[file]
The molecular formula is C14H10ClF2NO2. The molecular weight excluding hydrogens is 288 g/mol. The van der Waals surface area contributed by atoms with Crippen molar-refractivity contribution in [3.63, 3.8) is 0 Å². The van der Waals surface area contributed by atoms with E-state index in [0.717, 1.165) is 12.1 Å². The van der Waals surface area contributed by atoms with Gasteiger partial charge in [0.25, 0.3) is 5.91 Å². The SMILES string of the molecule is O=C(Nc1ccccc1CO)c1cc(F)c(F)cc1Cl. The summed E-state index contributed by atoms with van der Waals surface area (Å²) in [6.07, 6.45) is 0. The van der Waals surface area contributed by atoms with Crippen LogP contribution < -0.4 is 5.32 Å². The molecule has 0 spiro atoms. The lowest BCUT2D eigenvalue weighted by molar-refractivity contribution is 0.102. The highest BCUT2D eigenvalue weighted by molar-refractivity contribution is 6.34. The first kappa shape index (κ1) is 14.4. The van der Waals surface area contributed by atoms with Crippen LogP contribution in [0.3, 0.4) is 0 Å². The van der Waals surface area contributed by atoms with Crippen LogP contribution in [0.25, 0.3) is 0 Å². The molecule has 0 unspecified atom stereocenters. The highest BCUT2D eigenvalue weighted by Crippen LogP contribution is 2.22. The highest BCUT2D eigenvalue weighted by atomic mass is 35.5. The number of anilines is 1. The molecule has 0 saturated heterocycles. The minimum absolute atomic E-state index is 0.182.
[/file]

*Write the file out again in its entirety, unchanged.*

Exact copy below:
The molecular formula is C14H10ClF2NO2. The molecular weight excluding hydrogens is 288 g/mol. The van der Waals surface area contributed by atoms with Crippen molar-refractivity contribution in [3.63, 3.8) is 0 Å². The van der Waals surface area contributed by atoms with E-state index in [0.717, 1.165) is 12.1 Å². The van der Waals surface area contributed by atoms with Gasteiger partial charge in [0.25, 0.3) is 5.91 Å². The SMILES string of the molecule is O=C(Nc1ccccc1CO)c1cc(F)c(F)cc1Cl. The summed E-state index contributed by atoms with van der Waals surface area (Å²) in [6.07, 6.45) is 0. The van der Waals surface area contributed by atoms with Crippen LogP contribution < -0.4 is 5.32 Å². The molecule has 0 spiro atoms. The lowest BCUT2D eigenvalue weighted by molar-refractivity contribution is 0.102. The highest BCUT2D eigenvalue weighted by molar-refractivity contribution is 6.34. The first kappa shape index (κ1) is 14.4. The van der Waals surface area contributed by atoms with Crippen LogP contribution in [0.3, 0.4) is 0 Å². The van der Waals surface area contributed by atoms with Crippen LogP contribution in [0.25, 0.3) is 0 Å². The molecule has 0 unspecified atom stereocenters. The highest BCUT2D eigenvalue weighted by Crippen LogP contribution is 2.22. The highest BCUT2D eigenvalue weighted by atomic mass is 35.5. The number of anilines is 1. The molecule has 0 saturated heterocycles. The minimum absolute atomic E-state index is 0.182.